gallium in the amosphere would be another "WTF?" indicator...)

Dave, and the universe in general is not quite cool enough yet for supercon-
ducting-helium life to naturally arise, though pockets might be on a short
scale
--
\/David DeLaney posting thru EarthLink - "It's not the pot that grows the flower
It's not the clock that slows the hour The definition's plain for anyone to see
Love is all it takes to make a family" - R&P. VISUALIZE HAPPYNET VRbeable<BLINK>
my gatekeeper archives are no longer accessible :( / I WUV you in all CAPS! --K.
David Johnston
2018-04-30 16:07:10 UTC
Permalink
Raw Message
Post by Robert Carnegie
Post by Cryptoengineer
Post by Your Name
Post by Paul Colquhoun
|> On Sat, 28 Apr 2018 14:28:53 +1200, Your Name
|>>> On Fri, 27 Apr 2018 18:40:08 +1200, Your Name
|>>>>>>
|>>>>>> The real problem is that scientists are blinkered into the
|>>>>>> belief that life of any sort /must/ have water, which is
|>>>>>> moronically silly.
|>>>>>
|>>>>> Water has a range of qualities that make it suitable for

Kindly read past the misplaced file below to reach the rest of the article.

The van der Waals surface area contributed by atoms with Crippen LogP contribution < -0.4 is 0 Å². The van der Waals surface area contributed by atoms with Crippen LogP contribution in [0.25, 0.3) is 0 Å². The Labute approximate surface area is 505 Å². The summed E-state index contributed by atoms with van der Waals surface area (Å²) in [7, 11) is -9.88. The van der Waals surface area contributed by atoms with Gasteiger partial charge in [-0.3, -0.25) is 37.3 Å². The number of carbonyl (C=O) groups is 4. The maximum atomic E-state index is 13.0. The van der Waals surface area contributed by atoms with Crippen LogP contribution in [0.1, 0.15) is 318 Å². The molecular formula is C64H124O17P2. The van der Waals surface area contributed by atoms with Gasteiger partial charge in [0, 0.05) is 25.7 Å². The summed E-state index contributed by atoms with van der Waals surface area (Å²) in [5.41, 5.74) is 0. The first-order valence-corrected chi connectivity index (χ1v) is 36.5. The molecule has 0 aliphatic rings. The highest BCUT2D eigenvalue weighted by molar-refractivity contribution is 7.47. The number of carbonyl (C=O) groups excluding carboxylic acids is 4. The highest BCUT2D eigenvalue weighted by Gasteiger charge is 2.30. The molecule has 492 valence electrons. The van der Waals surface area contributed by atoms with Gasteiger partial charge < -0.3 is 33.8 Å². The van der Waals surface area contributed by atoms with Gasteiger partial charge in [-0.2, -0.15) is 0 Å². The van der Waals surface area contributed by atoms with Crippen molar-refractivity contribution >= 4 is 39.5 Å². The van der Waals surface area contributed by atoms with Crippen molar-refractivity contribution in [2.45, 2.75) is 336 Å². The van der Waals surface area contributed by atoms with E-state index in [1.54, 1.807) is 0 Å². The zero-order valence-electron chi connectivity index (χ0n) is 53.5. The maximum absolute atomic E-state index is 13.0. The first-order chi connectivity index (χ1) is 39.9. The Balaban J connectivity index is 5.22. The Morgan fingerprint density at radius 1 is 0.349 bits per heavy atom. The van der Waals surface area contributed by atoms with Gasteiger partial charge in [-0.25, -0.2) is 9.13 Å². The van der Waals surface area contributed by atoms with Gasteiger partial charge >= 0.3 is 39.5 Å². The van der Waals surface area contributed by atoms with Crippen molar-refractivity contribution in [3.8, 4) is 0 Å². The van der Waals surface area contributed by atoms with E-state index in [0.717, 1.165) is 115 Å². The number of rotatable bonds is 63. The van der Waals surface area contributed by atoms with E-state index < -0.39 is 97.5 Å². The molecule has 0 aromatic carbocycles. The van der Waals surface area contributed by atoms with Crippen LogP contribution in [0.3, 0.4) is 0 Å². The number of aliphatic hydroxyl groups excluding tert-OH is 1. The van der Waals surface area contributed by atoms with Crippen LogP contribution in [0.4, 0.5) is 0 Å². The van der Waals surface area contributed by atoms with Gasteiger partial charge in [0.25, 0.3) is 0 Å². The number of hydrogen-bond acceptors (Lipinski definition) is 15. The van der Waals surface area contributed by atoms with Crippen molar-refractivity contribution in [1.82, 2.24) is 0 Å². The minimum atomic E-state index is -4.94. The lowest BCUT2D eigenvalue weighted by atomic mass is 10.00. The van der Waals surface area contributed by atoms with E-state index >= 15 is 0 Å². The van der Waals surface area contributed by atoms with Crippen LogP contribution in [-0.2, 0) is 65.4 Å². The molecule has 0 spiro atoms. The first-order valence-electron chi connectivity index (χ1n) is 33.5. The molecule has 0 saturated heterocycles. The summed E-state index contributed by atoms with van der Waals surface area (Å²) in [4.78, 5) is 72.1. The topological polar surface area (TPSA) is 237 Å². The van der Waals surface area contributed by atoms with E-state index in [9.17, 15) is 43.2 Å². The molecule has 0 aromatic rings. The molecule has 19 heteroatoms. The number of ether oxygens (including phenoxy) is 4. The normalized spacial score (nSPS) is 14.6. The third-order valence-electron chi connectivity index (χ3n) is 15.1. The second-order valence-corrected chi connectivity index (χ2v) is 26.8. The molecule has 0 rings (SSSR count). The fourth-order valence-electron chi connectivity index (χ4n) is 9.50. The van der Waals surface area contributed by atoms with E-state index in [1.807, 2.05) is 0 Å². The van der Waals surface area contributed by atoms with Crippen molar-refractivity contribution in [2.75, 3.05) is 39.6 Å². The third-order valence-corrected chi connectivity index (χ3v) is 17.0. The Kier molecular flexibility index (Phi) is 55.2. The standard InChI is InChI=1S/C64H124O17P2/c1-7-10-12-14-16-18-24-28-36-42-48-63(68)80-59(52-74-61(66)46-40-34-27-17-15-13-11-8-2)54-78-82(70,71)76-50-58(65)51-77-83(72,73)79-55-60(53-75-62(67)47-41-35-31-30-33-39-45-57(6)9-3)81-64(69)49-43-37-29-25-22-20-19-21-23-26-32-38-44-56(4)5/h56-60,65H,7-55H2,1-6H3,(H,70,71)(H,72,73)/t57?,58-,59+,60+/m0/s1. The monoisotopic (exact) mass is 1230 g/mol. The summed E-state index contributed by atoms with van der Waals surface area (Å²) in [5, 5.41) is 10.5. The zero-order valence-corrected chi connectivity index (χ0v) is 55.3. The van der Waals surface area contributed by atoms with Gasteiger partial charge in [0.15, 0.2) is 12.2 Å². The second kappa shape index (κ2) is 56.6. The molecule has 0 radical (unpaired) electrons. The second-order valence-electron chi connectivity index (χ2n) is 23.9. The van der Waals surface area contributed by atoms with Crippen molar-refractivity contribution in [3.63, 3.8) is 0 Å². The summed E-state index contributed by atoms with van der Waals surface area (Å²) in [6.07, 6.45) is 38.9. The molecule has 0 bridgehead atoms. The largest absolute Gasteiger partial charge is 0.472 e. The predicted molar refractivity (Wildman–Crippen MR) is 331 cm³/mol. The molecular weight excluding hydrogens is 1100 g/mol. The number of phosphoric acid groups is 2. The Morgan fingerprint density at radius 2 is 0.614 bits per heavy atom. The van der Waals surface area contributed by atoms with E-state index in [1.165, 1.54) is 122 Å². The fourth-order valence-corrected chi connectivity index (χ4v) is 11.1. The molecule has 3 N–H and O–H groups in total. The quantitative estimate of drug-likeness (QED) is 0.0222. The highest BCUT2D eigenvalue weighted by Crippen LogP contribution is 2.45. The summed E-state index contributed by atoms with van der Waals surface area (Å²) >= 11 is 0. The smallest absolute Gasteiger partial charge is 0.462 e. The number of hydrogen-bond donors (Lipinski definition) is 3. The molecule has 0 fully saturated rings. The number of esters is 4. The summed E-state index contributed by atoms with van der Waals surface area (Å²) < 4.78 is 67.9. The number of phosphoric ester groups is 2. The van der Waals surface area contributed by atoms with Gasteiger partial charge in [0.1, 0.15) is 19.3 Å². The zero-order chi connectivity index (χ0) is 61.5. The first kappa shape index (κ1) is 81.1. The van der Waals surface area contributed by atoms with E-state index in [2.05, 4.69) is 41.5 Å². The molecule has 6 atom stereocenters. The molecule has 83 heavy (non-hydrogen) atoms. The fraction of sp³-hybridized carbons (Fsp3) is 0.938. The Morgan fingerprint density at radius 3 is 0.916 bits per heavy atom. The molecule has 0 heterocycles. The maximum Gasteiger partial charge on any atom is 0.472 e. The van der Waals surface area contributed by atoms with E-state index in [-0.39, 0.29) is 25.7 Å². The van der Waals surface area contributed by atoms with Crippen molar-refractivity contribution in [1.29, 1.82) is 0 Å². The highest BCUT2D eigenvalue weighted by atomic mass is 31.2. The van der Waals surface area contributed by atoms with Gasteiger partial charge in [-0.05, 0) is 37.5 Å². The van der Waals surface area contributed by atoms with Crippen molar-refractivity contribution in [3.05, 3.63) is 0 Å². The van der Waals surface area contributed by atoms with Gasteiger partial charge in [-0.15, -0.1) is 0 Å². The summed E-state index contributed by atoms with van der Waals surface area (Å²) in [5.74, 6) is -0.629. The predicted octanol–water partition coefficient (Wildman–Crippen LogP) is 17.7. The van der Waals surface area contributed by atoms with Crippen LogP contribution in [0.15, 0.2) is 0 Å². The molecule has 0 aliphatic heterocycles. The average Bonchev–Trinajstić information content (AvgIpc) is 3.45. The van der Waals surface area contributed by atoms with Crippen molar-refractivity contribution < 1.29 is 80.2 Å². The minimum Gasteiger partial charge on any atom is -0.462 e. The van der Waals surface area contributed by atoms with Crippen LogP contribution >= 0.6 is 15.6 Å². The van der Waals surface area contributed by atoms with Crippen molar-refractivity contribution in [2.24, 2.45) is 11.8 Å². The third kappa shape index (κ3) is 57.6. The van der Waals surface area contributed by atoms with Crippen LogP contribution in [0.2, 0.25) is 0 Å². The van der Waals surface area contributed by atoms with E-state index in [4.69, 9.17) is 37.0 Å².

|>>>>> complex molecules. There is a lot of it around, it has such
|>>>>> low energy, it will be found in a reasonably pure state, it
|>>>>> allows for condensation reactions with polar leaving groups,
|>>>>> it has very strong hydrogen bonds, it dissolves salts...
|>>>>
|>>>> All true, on Earth. Many other planets and other life forms are
|>>>> almost certainly completely different.
|>>>
|>>> Unless you are postulating that the laws of physics are
|>>> different on other planets, a notion which you will need to
|>>> support with something beyond opinion, it will be true on any
|>>> planet.
|>>
|>> Oh, dear, as usual the reading-challenged fools on the internet
|>> fixate on one tiny irrelevant detail rather than the actual
|>> point. Believe whatever crap you want. :-\
|>
|> So to you physics is "crap".
|>
|> <plonk>
|
| If you want to bleieve all possible life in the universe is exactly
| the same as life on Earth (same chemical makeup, same needs and
| requirements, etc.), then you're simply a complete moron.
If you think the 2 options are "exactly the same as life on earth" or
"not based on carbon compounds" you are missing a huge middle ground.
Starting right from the basics, amino acids come in right and left
handed versions. Life on earth uses one, but nobody thinks the other
would not work just as well.
We only use 4 bases in our DNA, but there have been recent
experiments that inserted another 2 in a test organism, so that is
another option for life elsewhere.
Here we use base triplets to encode for each amino acid in a protein,